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Vidyasagar not just wrote Borno Parichay but several books on widow remarriage!

26 September, 2020 11:47:06
Vidyasagar not just wrote Borno Parichay but several books on widow remarriage!

He has been one of the greatest scholars of Bengal -- a social reformer, educator, writer and philanthropist. But Ishwar Chandra Vidyasagar will be more remembered as one of the greatest intellectuals and activists of the 19-century and the ‘Father of modern Bengali prose.’ 

He is credited with reconstructing the Bengali alphabet. He simplified Bengali typography into an alphabet of 12 vowels and 40 consonants eliminating the Sanskrit phonemes. His book ‘Borno Parichay’ meaning ‘introduction to the letter’ is still used as the introductory text to learn Bengali alphabet. There is an interesting story behind Vidyasagar taking up the project.

Pyari Churn Sircar was the headmaster of Hindu School and a fine English scholar. He was a social reformer and a pioneer of women’s education in Bengal. In 1850, he wrote a seminal book for Bengali students -- ‘First Book of Reading for Native Children.’ He was a close friend and associate of Vidyasagar and it was he who proposed to Vidyasagar to write a similar primer in Bengali. Vidyasagar was by then the Principal of Sanskrit College and was revered as a renowned Sanskrit pundit and his immense knowledge in both vernacular and English were legendary. 

He possibly had some doubts in his mind before taking up the project. But Sircar cleared all his doubts and convinced him that a child’s learning should have a rock-solid foundation and who better than a scholar like him could provide the foundation. He cited his own example and inspired Vidyasagar to write the ground-breaking primer in Bengali, ‘Borno Parichay’ (1855). This book is still considered as ‘the most influential primer of Bengal.’ The primer had two parts (part I & part II). The texts reflected Vidayasagar’s knowledge, expertise and background as a Sanskrit scholar. The success of the first part of the primer inspired Vidyasagar to work on the second part.

He was also a key figure in Bengal Renaissance - a cultural, social, intellectual and artistic movement in Bengal from the 19th- 20th century. The renaissance period saw a magnificent outburst of Bengali literature with Ishwar Chandra Vidyasagar being the pioneer. He wrote nearly 10 books on Bengal’s history and literature, all of them considered classics in contemporary times. 

Vidyasagar was a prolific and vigorous writer. He translated into Bengali ‘Betaal Panchavinsati’ (1847) – 25 tales of a Betaal. Based on the 12th book of the ‘Kathasaritsagara’ (‘Ocean of the Streams of Story’), a work in Sanskrit compiled in 11th-century by Somadeva, but based on yet older materials, now lost. There are 24 tales, the frame narrative itself being the 25th. Vidyasagar improvised on tales and made them suitable for the modern reader, discarding the vulgarity of the original and thus created his own version of Betal.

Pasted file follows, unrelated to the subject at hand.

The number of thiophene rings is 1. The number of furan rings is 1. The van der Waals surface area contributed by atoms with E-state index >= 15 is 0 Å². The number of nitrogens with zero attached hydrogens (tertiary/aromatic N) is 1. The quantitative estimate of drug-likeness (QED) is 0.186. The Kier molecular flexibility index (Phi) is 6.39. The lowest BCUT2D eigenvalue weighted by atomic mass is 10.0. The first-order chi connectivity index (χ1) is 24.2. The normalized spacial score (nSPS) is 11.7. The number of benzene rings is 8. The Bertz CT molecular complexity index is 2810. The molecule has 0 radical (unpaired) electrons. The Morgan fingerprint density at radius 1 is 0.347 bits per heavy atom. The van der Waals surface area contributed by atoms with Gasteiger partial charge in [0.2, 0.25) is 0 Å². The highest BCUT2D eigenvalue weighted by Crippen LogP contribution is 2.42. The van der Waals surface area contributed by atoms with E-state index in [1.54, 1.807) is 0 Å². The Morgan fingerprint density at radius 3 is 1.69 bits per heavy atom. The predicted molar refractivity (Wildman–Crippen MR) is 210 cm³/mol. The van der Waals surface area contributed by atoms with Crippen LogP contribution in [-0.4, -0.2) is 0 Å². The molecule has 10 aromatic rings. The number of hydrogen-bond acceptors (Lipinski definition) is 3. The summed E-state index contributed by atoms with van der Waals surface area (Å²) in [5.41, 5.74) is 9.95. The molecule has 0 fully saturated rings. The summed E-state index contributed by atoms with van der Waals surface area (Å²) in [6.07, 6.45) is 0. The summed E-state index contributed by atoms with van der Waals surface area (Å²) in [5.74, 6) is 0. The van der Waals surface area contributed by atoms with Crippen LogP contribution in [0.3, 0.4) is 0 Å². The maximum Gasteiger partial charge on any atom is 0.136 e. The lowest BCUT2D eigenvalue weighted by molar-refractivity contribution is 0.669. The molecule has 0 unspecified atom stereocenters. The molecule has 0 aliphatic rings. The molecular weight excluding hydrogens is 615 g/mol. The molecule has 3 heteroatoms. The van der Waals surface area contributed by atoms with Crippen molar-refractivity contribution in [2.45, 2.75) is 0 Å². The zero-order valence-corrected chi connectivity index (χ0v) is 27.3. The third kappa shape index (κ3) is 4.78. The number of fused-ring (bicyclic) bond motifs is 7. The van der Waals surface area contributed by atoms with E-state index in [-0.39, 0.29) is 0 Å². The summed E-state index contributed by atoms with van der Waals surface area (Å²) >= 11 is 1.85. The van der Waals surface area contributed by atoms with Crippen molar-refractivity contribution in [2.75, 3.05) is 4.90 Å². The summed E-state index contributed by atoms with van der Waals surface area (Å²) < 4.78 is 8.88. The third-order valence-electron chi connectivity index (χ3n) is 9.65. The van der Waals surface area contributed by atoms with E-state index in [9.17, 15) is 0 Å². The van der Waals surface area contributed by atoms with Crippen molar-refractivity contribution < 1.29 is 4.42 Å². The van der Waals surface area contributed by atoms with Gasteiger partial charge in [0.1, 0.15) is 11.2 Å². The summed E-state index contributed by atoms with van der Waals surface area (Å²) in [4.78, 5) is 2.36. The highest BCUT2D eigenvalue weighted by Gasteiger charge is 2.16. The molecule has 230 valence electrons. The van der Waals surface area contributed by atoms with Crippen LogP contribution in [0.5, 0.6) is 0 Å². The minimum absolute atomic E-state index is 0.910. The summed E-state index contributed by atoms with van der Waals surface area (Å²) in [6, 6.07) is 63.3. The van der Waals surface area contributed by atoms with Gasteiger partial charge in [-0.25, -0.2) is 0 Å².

In 1848 Vidyasagar wrote ‘Banglar Itihas,’ from John Marshal’s writing, ‘History of Bengal.’ In 1850 Vidyasagar’s ‘Jibana-Charita’ was published. This was also a translated book of Chamber’s ‘Biography,’ that traced the life history of large number of western scientists. In 1854 he translated Kalidas’ Shakuntala from Sanskrit to Bengali. This was again far from Kalidas’ orginal work. Vidyasagar’s Shakuntala and her two companions appears more like young Bengali girls as does Sita in Sitar Banabas (1860). Even when he translated Shakespeare’s The Comedy of Errors and named it ‘Bhrantibilash’ (1886), he adapted it for Bengali readers and retold it as a narrative. Moreover, his style of chronicling, intelligent use of wit and humour make his story-telling original. His other literary works include ‘Mahabharata’ in 1860, ‘Oti Alpa Hoilo’ in 1873, ‘Aabaar Oti Alpa Hoilo’ in 1873, ‘Brajavilaas’ in 1884 and ‘Ratnopariksha’ in 1886.

He translated from Mahabharata, Ramayana and from Kalidas into Bangla not to return to ancient India, but to improve the literary tastes of the emerging educated class. The literature he translated was mostly that of gods and goddesses, such as Rama and Sita, but he transformed these characters into adorable modern human beings. Unlike most scholars of his time, Vidyasagar was an agent of change and liberalism. He realized without modernizing literature, social reform cannot come. 

Vidyasagar’s first article in favour of widow remarriage was published in ‘Bengal Spectator’ in 1842. Later he wrote a large number of books on social reforms which were very controversial during his time and drew a lot of flak from contemporary readers. Among the most notable writings are, ‘Bidhoba Bibaha’ in 1855 part 1 and part 2, ‘Bahu-Bibaha’ part 1 in 1871 and part 2 in 1873 and ‘Balya-Bibaha.’

He also wrote many text-books for children other than the seminal primer, ‘Borno Porichay’ (Part I and II). He wrote ‘Bodhodoy’ in 1851, ‘Kathamala’ in 1856, ‘Charitabali’ in 1856, ‘Samaskrita Byakaraner Upokromonika’ in 1851, ‘Byakaron Koumudi’ in 1853-1863 and ‘Rijupath’ Part 1 - 3between 1851 to 1852.

After his death, Rabindranath Tagore wrote about him thus: “One wonders how God, in the process of producing 40 million Bengalis, produced just one man!” On his 200th birth anniversary, we should remember that he was as much an ocean of knowledge as he was of compassion and we all should try to implement these values in our lives.

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